Don’t Let Caregiving Drain You: Avoiding Burnout

Hello,

We hope you are well. Today, we have the honor to have a guest blogger to talk about caregiving.

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Photo credit homehelpersphilly.com

By: Kathy Birkett, Co-Founder at the Senior Care Corner

You are proud to be a caregiver.

You stepped into a role that not only meets the needs of your loved one but brings you personal fulfillment as well. You will never look back and regret the decision you made to become a caregiver.

Whether you provide oversight and assistance from afar by bringing meals, transporting your loved one to appointments or doing yard work on weekends, or you are a fulltime live-in caregiver doing all daily tasks for your loved one, it can drain you.

Caregiving affects your time, treasures and talents in every aspect of your life. You may be devoting more and more of your time to caregiving. What was once a few hours a week quickly becomes a full time commitment for you and possibly your family members. It might mean you have little time for your partner, kids or even your job. At times you may be paying for things that are not affordable for your loved one but you feel are a necessity. You may be paying for technology that makes your caregiving experience easier. You may find yourself investing not only your finances but also your energy meeting the needs of your loved one emotionally and spiritually. Caregiving is not always easy. Because it is often a role that will not be filled with thank yous from the person you care for so lovingly, you must find it in yourself to know that what you are doing is valuable.

Providing that value to others can affect your well-being too if you are not careful. Being aware of the potential for burnout is the first step in recognizing the toll caregiving can take on you and taking action to avoid it. If you are burned out, you will not be able to provide care for the one you love or even care for yourself.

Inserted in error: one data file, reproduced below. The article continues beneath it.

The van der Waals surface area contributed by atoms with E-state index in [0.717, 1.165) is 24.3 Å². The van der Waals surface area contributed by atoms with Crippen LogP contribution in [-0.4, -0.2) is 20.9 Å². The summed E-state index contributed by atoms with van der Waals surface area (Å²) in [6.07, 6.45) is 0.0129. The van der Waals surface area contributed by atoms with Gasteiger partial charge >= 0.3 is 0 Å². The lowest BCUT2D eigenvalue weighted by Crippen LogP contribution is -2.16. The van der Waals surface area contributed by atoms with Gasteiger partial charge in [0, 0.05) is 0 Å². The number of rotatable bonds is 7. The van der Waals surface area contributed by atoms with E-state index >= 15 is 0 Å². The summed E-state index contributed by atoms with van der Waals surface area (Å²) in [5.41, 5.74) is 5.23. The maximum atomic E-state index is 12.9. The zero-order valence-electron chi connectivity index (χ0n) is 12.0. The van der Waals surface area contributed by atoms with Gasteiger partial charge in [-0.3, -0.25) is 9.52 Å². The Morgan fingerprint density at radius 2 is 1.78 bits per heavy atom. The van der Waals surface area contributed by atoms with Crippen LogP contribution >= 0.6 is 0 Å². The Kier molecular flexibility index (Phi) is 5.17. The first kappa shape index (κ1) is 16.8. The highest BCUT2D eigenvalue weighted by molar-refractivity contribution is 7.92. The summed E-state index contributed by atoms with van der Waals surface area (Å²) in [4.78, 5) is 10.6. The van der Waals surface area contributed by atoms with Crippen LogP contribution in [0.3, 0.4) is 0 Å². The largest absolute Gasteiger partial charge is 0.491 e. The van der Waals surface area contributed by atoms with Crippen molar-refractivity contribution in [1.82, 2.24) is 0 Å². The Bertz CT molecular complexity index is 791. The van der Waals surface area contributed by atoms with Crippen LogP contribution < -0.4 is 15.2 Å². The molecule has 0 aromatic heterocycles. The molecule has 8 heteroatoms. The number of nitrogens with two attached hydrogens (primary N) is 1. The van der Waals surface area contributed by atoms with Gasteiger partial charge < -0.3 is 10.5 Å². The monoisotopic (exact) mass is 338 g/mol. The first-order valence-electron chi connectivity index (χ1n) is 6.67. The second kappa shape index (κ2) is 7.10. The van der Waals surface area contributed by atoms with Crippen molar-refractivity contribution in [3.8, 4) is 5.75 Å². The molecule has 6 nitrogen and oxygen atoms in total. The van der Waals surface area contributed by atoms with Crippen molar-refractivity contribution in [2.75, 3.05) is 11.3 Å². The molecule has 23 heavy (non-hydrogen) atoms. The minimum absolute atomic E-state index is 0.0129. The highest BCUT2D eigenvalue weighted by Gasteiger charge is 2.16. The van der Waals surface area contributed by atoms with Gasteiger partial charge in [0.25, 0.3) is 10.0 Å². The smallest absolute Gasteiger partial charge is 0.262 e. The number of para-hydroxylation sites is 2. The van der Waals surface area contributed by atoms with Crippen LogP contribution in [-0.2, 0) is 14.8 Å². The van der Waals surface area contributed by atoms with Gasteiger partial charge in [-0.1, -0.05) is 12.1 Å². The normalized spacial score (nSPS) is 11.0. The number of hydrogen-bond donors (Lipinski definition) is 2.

Strategies to Avoid Burnout

 

  1. Get enough sleep every day. Prepare yourself for sleep, give yourself plenty of time in your day’s schedule to allow for enough sleep. Begin a bedtime routine that allows you to properly wind down so that when you climb into bed, you can sleep deeply. Be sure your bed is comfortable, the room is at the right temperature and the light level is appropriate to keep you sleeping all night.
  1. Get enough to drink. Stay hydrated throughout the day as you go about your duties.
  1. Don’t neglect your own preventive medicine appointments. Stay on top of your personal health. Get a flu shot, shingles shot, pneumonia shot and any other immunization for which you are eligible.
  1. Wash your hands. Wash thoroughly and often. This will help prevent the spread of germs and lower the risk that you and your loved one will become ill.
  1. Smile! Maintain a positive outlook. Don’t let simple, day-to-day pressures get you down. Look for ways to de-stress when you feel tension. Take frequent breaks if your loved one pushes your buttons. Find the funny in your day!
  1. Ask for help when you need it. Maintain your personal network of people who can offer a hand with a particular task, an afternoon off for you, a shoulder to lean on and advice to keep you going. Join a support group either locally or online. You will be able to learn more about caregiving, tips to cope with situations that are common among caregivers and gain expertise from those walking in your shoes. You are not alone and will need to seek support before caregiving duties become overwhelming.

Being a family caregiver is a life changing experience that will bring you joy and purpose, and sometimes frustration. You are providing a gift for your loved one of unspeakable value. You are doing what you are meant to be doing.

In order to do your best and meet the needs of everyone for whom you care, it is vital that you care for yourself first.

We wish you health and happiness!

 

Kathy Birkett is an experienced caregiver and Co-Founder of Senior Care Corner, which is a resource for insights and tips for family caregivers of seniors. There she provides information to help family members in their role as caregivers and in caring for their own needs.

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